Getting them all for this price is an absurdly good deal. And because they are integrated with the console, you get an actual mixing experience – both in terms of sound and usability – that plug-ins can't accomplish.

    For anyone toying with installing Linux, that's a big deal. But I also here this "Mac" thing is pretty big, eh?

  • http://www.last.fm/music/(noou) (noou)

    here's something related: http://www.sknote.it/Roundtone.htm
    what's interesting is that multiple instances of the plugin can be linked and summed to the same virtual multi-track tape.

  • http://noisepages.com/members/mfrasconi/ Miguel Frasconi

    I've been using Mixbus since I read about it in Sound On Sound magazine (May 2010). I use it as the front end for both Logic and Live (not at the same time). It's almost to the point where any audio coming in or out of my laptop passes through Mixbus on it's way to/from whatever software I'm using at the time. At this point, I hardly ever use Ardour itself, since I already know Logic and Live so well. But it is looking pretty cool these days. I'm wondering if Mixbus will start using Ardour 3 sometime soon.

  • http://www.facebook.com Chimuelo

    It's the best mixer I ever heard, better than hardware.

    In my upcoming Midget Porn trailers I used it for realtime mixing and the UI was smooth and had no artifacts like hardware mixers.

    Excellent…

  • warriorline

    Love, love, love the sound of Mixbus, but does anyone else have consistent problems with audio dropping out? I'm on a quad core iMac, and I produce in Ableton….have tried mixing some 24-32 track sessions in Mixbus, and I get tons of hiccups/stutters. I'm guessing either there is just some quirk to JACK that I don't really understand, or something doesn't play nice with my Apogee Duet. Any advice?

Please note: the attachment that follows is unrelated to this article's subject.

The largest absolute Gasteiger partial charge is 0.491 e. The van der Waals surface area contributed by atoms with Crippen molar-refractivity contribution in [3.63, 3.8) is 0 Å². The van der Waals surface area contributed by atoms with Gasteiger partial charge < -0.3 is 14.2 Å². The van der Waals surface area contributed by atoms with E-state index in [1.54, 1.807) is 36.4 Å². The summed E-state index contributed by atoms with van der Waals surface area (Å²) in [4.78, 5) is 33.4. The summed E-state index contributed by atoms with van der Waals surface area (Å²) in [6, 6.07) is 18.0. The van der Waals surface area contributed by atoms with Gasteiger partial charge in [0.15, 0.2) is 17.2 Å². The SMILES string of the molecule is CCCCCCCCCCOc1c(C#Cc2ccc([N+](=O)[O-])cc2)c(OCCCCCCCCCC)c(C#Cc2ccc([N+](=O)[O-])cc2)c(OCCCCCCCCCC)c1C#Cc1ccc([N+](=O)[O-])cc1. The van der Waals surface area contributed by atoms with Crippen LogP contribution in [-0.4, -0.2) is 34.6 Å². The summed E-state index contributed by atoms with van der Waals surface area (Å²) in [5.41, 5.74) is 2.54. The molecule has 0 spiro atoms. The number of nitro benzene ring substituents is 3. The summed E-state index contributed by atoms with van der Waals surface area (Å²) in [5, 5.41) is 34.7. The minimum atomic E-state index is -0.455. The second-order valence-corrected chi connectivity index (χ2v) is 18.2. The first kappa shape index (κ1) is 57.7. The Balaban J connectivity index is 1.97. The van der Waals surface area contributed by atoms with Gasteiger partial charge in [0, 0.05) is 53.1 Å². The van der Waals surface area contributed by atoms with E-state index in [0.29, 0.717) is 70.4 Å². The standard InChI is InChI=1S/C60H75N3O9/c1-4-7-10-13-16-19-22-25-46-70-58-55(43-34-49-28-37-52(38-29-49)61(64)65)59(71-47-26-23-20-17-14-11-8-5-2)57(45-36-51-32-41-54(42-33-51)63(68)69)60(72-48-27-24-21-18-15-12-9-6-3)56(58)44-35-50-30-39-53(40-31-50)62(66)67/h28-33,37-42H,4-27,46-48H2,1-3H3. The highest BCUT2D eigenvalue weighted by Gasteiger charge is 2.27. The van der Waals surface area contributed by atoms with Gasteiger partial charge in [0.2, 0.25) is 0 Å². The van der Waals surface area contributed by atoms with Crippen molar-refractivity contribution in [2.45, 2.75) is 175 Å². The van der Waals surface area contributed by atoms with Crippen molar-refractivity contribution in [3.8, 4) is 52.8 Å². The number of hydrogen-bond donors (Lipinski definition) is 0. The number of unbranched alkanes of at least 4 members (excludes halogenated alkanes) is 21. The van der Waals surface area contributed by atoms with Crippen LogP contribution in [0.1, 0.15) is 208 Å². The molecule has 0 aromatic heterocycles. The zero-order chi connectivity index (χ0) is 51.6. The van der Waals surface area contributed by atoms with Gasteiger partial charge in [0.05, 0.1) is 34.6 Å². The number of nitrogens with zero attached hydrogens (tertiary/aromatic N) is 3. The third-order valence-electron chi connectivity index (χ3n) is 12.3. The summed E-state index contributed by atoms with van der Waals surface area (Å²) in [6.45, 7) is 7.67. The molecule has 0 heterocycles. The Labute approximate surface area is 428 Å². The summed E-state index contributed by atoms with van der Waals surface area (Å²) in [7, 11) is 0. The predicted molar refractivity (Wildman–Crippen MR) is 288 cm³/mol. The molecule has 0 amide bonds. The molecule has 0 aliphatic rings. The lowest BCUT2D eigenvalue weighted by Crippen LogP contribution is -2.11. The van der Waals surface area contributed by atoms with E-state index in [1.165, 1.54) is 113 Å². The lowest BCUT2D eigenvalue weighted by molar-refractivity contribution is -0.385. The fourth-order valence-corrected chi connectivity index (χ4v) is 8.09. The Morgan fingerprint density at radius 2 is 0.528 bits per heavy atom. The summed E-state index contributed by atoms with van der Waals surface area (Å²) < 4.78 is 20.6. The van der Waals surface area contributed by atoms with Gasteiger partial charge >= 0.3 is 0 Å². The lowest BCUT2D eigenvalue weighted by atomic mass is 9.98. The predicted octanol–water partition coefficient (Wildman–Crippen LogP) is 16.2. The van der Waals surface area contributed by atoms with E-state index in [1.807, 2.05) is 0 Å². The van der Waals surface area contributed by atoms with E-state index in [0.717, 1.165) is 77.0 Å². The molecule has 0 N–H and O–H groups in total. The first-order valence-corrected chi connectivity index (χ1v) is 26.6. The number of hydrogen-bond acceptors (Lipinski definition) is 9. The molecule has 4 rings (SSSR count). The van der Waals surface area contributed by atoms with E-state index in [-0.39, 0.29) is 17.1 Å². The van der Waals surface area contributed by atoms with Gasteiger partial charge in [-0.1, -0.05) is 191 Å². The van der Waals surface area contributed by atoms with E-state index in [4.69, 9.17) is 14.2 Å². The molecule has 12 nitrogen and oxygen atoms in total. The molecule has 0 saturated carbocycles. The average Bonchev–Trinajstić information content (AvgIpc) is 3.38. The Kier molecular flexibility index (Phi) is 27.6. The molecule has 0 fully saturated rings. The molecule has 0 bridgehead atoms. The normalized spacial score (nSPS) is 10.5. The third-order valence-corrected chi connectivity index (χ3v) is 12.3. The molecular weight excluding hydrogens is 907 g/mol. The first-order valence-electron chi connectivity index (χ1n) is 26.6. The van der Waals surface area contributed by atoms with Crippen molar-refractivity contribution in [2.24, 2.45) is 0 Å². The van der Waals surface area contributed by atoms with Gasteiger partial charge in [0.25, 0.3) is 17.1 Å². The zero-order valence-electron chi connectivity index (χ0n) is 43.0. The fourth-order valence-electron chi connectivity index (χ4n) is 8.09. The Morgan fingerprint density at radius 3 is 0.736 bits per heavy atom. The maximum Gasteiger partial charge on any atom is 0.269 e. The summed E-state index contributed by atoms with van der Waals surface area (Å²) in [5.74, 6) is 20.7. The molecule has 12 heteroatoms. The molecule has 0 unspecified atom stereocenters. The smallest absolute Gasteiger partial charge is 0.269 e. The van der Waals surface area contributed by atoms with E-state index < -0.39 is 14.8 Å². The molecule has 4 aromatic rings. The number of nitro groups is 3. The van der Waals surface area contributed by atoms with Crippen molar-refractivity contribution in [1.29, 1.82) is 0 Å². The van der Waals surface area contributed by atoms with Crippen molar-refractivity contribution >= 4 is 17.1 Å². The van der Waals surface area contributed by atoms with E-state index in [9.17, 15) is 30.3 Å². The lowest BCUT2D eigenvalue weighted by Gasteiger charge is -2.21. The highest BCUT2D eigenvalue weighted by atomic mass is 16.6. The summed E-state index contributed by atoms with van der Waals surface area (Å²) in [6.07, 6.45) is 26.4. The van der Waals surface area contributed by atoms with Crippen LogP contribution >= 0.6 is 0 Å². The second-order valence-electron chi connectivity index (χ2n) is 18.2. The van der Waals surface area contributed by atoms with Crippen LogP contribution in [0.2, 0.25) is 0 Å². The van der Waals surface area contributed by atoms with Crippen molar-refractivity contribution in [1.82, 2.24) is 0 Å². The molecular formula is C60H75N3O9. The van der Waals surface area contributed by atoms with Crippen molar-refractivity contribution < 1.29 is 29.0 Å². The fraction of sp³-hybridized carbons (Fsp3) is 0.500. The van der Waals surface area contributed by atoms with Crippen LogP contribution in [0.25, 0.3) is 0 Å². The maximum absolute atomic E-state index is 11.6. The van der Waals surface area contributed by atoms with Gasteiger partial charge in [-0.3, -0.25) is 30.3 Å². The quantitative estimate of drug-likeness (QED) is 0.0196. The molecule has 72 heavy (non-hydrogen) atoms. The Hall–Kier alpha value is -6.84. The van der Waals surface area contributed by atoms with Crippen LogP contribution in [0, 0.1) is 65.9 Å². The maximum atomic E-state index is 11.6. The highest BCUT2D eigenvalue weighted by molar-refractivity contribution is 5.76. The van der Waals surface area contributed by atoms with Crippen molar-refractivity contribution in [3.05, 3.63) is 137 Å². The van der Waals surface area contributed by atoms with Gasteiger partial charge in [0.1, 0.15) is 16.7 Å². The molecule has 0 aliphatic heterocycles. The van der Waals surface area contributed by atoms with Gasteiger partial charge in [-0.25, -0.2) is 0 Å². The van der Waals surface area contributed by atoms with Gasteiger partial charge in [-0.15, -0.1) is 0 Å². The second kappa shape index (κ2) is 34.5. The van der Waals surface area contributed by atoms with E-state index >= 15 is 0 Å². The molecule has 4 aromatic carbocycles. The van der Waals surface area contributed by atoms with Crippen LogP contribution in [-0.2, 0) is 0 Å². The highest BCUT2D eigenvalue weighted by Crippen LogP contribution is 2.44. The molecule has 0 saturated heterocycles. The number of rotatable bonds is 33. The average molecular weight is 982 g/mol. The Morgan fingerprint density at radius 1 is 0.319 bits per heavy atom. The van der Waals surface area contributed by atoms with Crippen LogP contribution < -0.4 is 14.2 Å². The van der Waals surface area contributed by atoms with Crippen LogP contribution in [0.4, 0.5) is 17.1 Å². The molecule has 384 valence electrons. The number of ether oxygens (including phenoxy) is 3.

• BenLoftis

    Send us a note at mixbus@harrisonconsoles.com and we'll help you figure out what's going on.

    -Ben, Harrison Consoles

  • s ford

    What's the CPU hit like?  

    $79 is very little for even a decent saturation plugin, so it seems like excellent value. 

    Is the usage of JackAudio a must?  Or can you do a similar thing using Soundflower? 

  • Peter Kirn

    You can use Soundflower! Think they even have a YouTube video up on that… have to look…

    CPU hit was nominal for me.

  • Ben Loftis

    If you have JACK (which is required by Mixbus and included in the download ) you don't need Soundflower.

  • LJN

    Can this be used as a VST plug in in Cubase Mac? I'm thinking not, as I only see AU mentioned?